"You start hitting homers and things like that, and you can do whatever the hell you want," laughed new teammate Mike Napoli, who worked out with Middlebrooks at the Texas location of Athletes' Performance this offseason.
There is truth in the statement. Still, it's striking how quickly Middlebrooks' position -- from understated and completely unproven prospect to vocal presence on the team -- has evolved, a fact that is not lost on the player.
"Last year was a year of so many firsts for me, it was unbelievable. It happened like that. The first time it hit me was right before Christmas," said Middlebrooks. "I was hitting in the cage and I thought, 'Wow, I'm getting ready for my second big league season.' I already had my rookie year; it's over. It went how I wanted it to, how I wanted it to go, minus ending early. I feel like I made a name for myself, I earned a spot, I gained relationships that I needed to make. I was happy with it.
"At the same time, that was very overshadowed by everything else [that took place on a 69-93 Red Sox team], which is tough. You don't want it to be overshadowed. But it leaves you hungry, and as cliched as it is, it puts a chip on my shoulder. I want to come in and help us win."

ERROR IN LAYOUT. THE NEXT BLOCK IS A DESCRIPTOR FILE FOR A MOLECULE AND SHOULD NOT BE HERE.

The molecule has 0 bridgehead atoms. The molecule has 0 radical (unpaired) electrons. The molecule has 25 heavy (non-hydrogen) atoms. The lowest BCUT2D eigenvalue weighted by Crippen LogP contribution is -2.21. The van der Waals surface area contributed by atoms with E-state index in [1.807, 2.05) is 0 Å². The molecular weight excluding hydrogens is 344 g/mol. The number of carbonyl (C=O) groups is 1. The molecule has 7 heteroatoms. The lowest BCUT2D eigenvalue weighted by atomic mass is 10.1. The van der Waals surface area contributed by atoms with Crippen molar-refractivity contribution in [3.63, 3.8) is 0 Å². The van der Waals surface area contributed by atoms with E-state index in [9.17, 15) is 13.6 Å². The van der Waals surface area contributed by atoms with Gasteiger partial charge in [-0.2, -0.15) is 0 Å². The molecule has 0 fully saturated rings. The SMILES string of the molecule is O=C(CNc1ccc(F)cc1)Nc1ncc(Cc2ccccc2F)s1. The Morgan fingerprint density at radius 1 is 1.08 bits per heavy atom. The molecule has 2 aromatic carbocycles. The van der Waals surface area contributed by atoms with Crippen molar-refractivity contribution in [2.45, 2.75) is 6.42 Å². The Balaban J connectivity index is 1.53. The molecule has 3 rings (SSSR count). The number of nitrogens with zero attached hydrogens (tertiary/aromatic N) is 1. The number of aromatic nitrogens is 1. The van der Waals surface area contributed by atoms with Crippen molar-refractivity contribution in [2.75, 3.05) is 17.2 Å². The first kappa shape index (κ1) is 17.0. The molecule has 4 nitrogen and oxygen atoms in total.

His conduct this year reflects that. And in that sense, Middlebrooks represents a somewhat fascinating presence on the team.
In a similar vein to how Pedroia emerged as the poster boy for an emerging wave of homegrown Red Sox talent in 2007, so, too, is Middlebrooks at the front of the coming infusion of Sox prospects. He is, in some respects, a vital part of the bridge to what is being referred to as "the next great Red Sox team," and with that position comes a degree of responsibility that the son of educators embraces.
He is close enough to the experiences of last spring to remember how impactful it was to receive advice from veterans like Pedroia, Ortiz and Kevin Youkilis, and thus to recognize what kind of weight he can now have on his younger peers.
"Not that I wasn't allowed to be myself, but I guess I wasn't. You don't feel like a part of the team. You feel like, 'I'm here to learn right now.' Now, I want to help those guys out," he said, pointing to the part of the clubhouse where he resided last year, and that now features players like Jackie Bradley Jr. and Deven Marrero and (prior to his departure for the World Baseball Classic) Bogaerts.
And as for Middlebrooks?
"I'm myself now," he said.
For the Red Sox, the promise of such a proclamation appears to be considerable.